Kazakhstan is a multiethnic and multicultural country. More than 130 nations live together (Sheryazdanova, 2013, p. 1). One of the crucial elements of international peacefulness is correctly developed language policy. Multilingual society has a strong impact on the stable economy, politics and cultural life of a country.
Plurilingual individuals co-exist with other plurilingual personalities. We may say that almost everybody in Kazakhstan is a carrier of more than one language. The reason of that statement is that school programs include both Russian and Kazakh languages. Moreover, all public and private schools provide one or more foreign languages. One of them is English language subject as a compulsory discipline.
All these components are led by plurilingualism drivers. Every child grows in a family. It is the first and the main driver that forms the personality. Children become acquainted with their mother tongue and gain proficiency in other languages mostly in their families. As a rule, in Kazakhstan most families are familiar with the Russian and Kazakh languages. However, the level of proficiency may vary from one to another. Therefore, children come to school with different knowledge levels of languages.
The second, but not the least pluralingualism driver is history. For more than 150 years Kazakhstan was under the tsarist rule (Oka, 2000, p. 3). The Tsarist regime had an impact on the Kazakhstani identity. One of the common and widespread tsarist policies was migration. So many nations were moved from their historical places to the wide steppes of Kazakhstan. The indigenous population always tried to make new comers’ lives better. Kazakh children and adults threw kurts to prisoners in Alzhir prison. It was an attempt to feed those who were under the tsarist repression (Tokaeva, 2011). Kazakh people tried to communicate with those who were forced to move to Kazakhstan. This communication also influenced the language acquisition among Kazakhs. So, without a doubt, we can say that the waves of migrations formed Kazakhstani language policy as it exists now.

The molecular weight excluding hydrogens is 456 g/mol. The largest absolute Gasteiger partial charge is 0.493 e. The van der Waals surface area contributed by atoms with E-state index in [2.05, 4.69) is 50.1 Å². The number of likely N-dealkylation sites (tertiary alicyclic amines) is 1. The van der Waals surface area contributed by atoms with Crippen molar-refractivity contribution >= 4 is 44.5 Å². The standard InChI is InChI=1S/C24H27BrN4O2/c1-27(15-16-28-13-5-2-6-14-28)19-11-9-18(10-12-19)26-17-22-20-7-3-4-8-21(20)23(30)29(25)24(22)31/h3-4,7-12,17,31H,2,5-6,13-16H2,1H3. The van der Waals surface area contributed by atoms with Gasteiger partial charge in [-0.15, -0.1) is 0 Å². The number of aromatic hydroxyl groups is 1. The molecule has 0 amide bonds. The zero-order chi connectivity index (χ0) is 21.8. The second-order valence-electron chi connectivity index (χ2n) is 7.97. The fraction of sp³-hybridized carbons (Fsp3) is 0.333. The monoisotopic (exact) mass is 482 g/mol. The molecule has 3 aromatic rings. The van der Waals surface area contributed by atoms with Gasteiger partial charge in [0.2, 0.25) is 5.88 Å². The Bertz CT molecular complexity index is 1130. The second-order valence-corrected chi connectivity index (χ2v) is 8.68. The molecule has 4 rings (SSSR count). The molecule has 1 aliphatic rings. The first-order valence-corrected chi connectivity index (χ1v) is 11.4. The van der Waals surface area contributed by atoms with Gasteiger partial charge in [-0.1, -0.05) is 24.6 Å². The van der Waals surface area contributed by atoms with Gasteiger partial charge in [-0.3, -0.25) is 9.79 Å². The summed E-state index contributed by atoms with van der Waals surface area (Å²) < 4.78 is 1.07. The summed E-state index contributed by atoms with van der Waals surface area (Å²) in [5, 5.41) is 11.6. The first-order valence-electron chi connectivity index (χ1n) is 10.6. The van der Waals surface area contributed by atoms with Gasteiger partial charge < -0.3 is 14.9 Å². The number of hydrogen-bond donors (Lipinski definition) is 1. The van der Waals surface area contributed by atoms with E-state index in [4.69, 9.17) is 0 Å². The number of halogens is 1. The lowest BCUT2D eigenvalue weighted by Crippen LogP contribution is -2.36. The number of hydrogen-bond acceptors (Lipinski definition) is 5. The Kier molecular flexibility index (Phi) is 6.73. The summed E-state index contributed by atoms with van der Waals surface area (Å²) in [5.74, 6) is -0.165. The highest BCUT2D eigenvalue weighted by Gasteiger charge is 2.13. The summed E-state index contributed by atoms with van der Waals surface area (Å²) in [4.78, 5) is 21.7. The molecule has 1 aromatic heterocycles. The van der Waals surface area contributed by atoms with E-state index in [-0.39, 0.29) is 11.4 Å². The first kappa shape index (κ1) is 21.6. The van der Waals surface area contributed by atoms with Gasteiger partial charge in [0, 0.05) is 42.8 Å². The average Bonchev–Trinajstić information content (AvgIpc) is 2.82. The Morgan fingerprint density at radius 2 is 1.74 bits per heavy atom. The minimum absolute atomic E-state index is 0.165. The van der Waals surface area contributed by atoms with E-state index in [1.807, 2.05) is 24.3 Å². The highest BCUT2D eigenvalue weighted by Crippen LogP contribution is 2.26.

There are more plurilingualism drivers that should be mentioned but in my opinion, these drivers are the most important. These factors contributed to the emergence of the current language policy in Kazakhstan.
Oka, N. (2000). Nationalities policy in Kazakhstan: Interviewing political and cultural
elites. Chiba: Institute of Developing Economies.
Sheryazdanova, K. (2013). The Role and Place of Migration and Diaspora’s Policy in Bilateral
Relations Between Kazakhstan and Germany. Chaos, Complexity and Leadership.
Springer Proceedings in Complexity 2014, pp 47-58.
Tokaeva, A. (2012). The history of the camp with an exotic name “ALZHIR” and its female
prisoners. Retrieved from